The Etiquette of Uncomfortable Questions
Situation: A friend asks if she looks good in an outfit, and the answer is something other than yes.
Solution: Blame the clothes, not the person. "Never say 'You look terrible in that.' Instead say 'Those pants are wrinkly in the back and don't show off your cute tush,' " says Clinton Kelly, cohost of the Learning Channel's What Not to Wear and a coauthor of Dress Your Best ($20, amazon.com). "If everything in the dressing room is too tight, remember: Misery loves company. Say 'That brand always runs small. I tried on four pairs of pants last week before I found the right ones.' " Then find a better alternative. If one outfit looked great, have your friend try it on again, and compliment an aspect of it that other choices lacked. Finally, timing is everything. "If you're in a dressing room, you can make a difference, so be honest," says Kelly. "But if your friend is running out the door or already in public, why burst her bubble?"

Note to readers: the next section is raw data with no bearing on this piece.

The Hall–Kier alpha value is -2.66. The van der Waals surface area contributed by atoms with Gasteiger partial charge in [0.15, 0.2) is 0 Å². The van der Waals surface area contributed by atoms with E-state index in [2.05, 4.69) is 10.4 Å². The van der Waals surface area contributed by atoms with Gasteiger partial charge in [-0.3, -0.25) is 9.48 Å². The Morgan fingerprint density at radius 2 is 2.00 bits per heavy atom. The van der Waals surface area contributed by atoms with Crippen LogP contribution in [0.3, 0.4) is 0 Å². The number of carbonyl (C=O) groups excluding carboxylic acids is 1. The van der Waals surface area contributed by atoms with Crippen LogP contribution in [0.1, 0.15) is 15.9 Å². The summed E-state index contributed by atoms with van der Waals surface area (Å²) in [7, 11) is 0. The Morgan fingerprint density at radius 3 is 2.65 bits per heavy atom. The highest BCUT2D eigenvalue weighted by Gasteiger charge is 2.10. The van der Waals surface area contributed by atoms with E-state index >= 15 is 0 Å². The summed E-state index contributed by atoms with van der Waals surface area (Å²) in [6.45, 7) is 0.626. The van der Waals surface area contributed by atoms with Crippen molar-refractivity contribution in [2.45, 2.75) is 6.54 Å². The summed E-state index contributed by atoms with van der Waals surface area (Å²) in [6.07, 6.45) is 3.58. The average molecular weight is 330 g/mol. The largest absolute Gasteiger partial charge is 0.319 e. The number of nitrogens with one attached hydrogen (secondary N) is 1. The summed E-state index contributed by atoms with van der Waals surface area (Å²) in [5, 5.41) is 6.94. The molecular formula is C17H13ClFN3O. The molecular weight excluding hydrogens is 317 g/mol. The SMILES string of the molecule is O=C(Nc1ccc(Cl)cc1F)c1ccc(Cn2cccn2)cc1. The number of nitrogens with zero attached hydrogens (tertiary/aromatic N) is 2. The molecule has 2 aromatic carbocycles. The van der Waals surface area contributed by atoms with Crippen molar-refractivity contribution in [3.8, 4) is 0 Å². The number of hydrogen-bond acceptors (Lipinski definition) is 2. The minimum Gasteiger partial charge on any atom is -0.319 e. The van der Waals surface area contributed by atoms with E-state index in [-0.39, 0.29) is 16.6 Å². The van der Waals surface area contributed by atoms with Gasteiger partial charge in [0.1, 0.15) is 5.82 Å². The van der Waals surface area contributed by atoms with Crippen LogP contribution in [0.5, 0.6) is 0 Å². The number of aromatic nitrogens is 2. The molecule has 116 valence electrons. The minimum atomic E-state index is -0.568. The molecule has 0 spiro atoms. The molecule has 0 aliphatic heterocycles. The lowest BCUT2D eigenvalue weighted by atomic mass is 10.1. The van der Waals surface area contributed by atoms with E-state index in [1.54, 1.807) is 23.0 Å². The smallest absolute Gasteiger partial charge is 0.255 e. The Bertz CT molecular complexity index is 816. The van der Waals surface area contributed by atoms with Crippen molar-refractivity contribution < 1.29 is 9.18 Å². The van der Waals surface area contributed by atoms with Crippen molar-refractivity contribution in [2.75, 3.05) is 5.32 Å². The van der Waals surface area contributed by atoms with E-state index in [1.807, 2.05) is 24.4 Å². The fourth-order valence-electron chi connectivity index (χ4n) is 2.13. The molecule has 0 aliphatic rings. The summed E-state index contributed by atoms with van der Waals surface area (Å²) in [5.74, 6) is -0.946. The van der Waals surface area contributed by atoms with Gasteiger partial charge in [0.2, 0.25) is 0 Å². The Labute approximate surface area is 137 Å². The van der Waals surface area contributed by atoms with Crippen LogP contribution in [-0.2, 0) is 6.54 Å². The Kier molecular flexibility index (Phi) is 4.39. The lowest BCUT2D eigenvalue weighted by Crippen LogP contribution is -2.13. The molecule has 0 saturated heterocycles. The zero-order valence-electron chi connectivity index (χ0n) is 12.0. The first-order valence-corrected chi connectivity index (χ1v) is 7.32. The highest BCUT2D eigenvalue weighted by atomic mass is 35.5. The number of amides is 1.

Situation: Someone asks you out on a date, but you're not interested.
Solution: "Never, ever make up a boyfriend or any excuse that you could get caught lying about," says Lesley Carlin, coauthor of More Things You Need to Be Told. Be as gentle and respectful as possible, by keeping your answer vague but firm. Say "Thank you so much for the offer, but I really have too much going on, and I don't think this is for me right now." If you work together, use company policy (or your own personal rule) as your reason not to get involved. "It's a perfect excuse," says Carlin.